California Man Sentenced to 18 Months in Community Correctional Facility in Connection with Scheme to Defraud First International Bank and Export-Import Bank
WASHINGTON – Carlos Serrano, 64, of Glendale, Calif., was sentenced to 18 months in a community correctional facility in connection with a $1.3 million scheme to defraud the First International Bank of Connecticut (FIB) and the Export-Import Bank of the United States (Ex-Im Bank), Acting Assistant Attorney General Rita M. Glavin of the Criminal Division and U.S. Attorney Thomas P. O’Brien of the Central District of California announced today.
Serrano was sentenced on Feb. 9, 2009, in U.S. District Court for the Central District of California by Judge Christina A. Snyder. In addition to his prison sentence, Serrano was placed on five years of probation and ordered to pay restitution of $924,569 to the Ex-Im Bank.
Following a four-day trial, Serrano was convicted on Sept. 18, 2008, of conspiring to commit bank fraud and committing bank fraud in connection with a fraudulent $1.3 million loan transaction involving FIB and the Ex-Im Bank. At trial, the jury heard testimony that in approximately November 2000, Serrano met with alleged co-conspirators and agreed to act as an exporter in a loan transaction between a company in the Philippines and FIB, in which the Ex-Im Bank acted as guarantor. According to trial testimony, Serrano’s sole job in the transaction was to obtain a $200,000 down payment from the Philippine company, purchase $1.3 million in U.S. goods on behalf of the Philippine company, ship the purchased goods to the Philippine company and certify to FIB and the Ex-Im Bank that he had purchased and shipped those goods. The jury heard testimony that Serrano contacted U.S. suppliers using a fake name for the purpose of obtaining price quotes, but that he never actually purchased any goods. Jurors also heard testimony that Serrano certified in documents sent to and relied upon by FIB and the Ex-Im Bank that he had purchased $1.3 million in U.S. goods and shipped those goods to the Philippines.
In reliance on Serrano’s false statements, FIB sent Serrano $1.1 million in loan proceeds. Testimony revealed that after receiving the loan proceeds, Serrano paid himself approximately $28,000, sent approximately $949,000 to an alleged co-conspirator and sent approximately $160,000 to a company in Singapore. As a result of the fraud, the Ex-Im Bank lost $924,569.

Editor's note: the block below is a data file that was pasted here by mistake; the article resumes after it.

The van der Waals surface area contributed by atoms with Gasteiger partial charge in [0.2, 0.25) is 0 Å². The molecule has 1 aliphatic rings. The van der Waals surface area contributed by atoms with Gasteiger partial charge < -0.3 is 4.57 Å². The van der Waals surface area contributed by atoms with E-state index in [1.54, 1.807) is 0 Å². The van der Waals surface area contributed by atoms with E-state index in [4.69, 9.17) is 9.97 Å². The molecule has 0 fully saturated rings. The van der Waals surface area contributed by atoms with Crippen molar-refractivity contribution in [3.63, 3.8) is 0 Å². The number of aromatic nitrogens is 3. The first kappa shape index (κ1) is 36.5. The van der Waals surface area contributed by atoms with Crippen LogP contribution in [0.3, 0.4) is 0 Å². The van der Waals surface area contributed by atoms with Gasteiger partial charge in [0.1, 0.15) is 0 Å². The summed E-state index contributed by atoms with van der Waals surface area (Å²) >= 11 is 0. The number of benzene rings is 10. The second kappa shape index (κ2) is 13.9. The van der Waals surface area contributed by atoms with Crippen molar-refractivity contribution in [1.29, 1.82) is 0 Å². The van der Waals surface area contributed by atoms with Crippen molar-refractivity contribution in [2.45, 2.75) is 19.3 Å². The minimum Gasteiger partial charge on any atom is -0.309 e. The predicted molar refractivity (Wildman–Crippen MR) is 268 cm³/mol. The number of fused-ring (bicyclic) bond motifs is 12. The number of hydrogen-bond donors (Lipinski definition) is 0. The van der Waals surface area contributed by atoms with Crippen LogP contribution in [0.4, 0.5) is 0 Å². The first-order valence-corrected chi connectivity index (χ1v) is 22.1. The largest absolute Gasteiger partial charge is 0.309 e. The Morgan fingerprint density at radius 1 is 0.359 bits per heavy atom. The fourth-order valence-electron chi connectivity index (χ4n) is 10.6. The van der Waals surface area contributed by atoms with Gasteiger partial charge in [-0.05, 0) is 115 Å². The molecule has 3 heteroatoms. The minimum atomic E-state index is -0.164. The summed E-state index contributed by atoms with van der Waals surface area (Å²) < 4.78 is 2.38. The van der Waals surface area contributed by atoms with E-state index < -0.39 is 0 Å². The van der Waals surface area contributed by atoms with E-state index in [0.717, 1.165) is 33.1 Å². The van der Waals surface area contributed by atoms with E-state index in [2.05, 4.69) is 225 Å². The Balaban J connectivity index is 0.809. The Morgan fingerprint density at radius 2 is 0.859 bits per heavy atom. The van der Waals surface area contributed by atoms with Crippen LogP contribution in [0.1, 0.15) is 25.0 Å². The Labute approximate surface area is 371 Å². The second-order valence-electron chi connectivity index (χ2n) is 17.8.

This case is part of a broader investigation into an $80 million scheme to defraud the Ex-Im Bank between November 1999 and December 2005. To date, eight individuals – Serrano, Daniel Curran, Christina Song, Edward Chua, David Villongco, Robert Delgado, Jaime Galvez and Edward Javier – have been convicted for their involvement in the fraud scheme. Curran was sentenced on April 23, 2008, to 41 months in prison; Song was sentenced on Oct. 2, 2008, to 37 months in prison; Chua was sentenced on May 14, 2008, to 37 months in prison; Villongco was sentenced on Feb. 29, 2008, to 33 months in prison; Delgado was sentenced on Oct. 5, 2007, to two years in prison; Galvez was sentenced on Jan. 7, 2008, to one year in prison; and Javier was sentenced on July 18, 2008, to six months in prison.
In addition, four other individuals – Marilyn Ong, Ildefonso Ong, Nelson Ti and Joseph Tirona – have been indicted by a federal grand jury in the District of Columbia for their alleged involvement in the scheme. An indictment is merely an accusation, and the defendants are presumed innocent unless proven guilty.
The case was prosecuted by Assistant Chief Hank Bond Walther of the Criminal Division’s Fraud Section and Jason P. Gonzalez of the U.S. Attorney’s Office for the Central District of California. The case was investigated by the U.S. Postal Inspection Service and the FBI.